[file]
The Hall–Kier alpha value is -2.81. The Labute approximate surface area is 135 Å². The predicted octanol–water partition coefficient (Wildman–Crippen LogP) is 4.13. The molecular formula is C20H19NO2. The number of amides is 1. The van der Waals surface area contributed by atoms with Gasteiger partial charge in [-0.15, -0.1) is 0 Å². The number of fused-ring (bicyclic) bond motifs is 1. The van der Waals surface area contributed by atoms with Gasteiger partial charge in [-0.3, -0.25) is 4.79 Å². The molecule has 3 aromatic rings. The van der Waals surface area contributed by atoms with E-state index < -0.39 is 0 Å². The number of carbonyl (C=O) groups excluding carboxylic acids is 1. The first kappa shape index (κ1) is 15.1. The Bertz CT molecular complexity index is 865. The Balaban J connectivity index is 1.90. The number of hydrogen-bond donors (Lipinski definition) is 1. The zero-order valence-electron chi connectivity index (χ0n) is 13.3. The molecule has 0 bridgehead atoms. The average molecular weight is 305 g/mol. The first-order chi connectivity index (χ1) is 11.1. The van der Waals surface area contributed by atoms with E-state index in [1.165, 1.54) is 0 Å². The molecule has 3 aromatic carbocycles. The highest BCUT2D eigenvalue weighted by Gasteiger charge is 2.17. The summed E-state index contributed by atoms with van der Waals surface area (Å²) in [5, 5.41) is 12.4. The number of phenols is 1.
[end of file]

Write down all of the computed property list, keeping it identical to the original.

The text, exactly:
The Hall–Kier alpha value is -2.81. The Labute approximate surface area is 135 Å². The predicted octanol–water partition coefficient (Wildman–Crippen LogP) is 4.13. The molecular formula is C20H19NO2. The number of amides is 1. The van der Waals surface area contributed by atoms with Gasteiger partial charge in [-0.15, -0.1) is 0 Å². The number of fused-ring (bicyclic) bond motifs is 1. The van der Waals surface area contributed by atoms with Gasteiger partial charge in [-0.3, -0.25) is 4.79 Å². The molecule has 3 aromatic rings. The van der Waals surface area contributed by atoms with E-state index < -0.39 is 0 Å². The number of carbonyl (C=O) groups excluding carboxylic acids is 1. The first kappa shape index (κ1) is 15.1. The Bertz CT molecular complexity index is 865. The Balaban J connectivity index is 1.90. The number of hydrogen-bond donors (Lipinski definition) is 1. The zero-order valence-electron chi connectivity index (χ0n) is 13.3. The molecule has 0 bridgehead atoms. The average molecular weight is 305 g/mol. The first-order chi connectivity index (χ1) is 11.1. The van der Waals surface area contributed by atoms with E-state index in [1.165, 1.54) is 0 Å². The molecule has 3 aromatic carbocycles. The highest BCUT2D eigenvalue weighted by Gasteiger charge is 2.17. The summed E-state index contributed by atoms with van der Waals surface area (Å²) in [5, 5.41) is 12.4. The number of phenols is 1.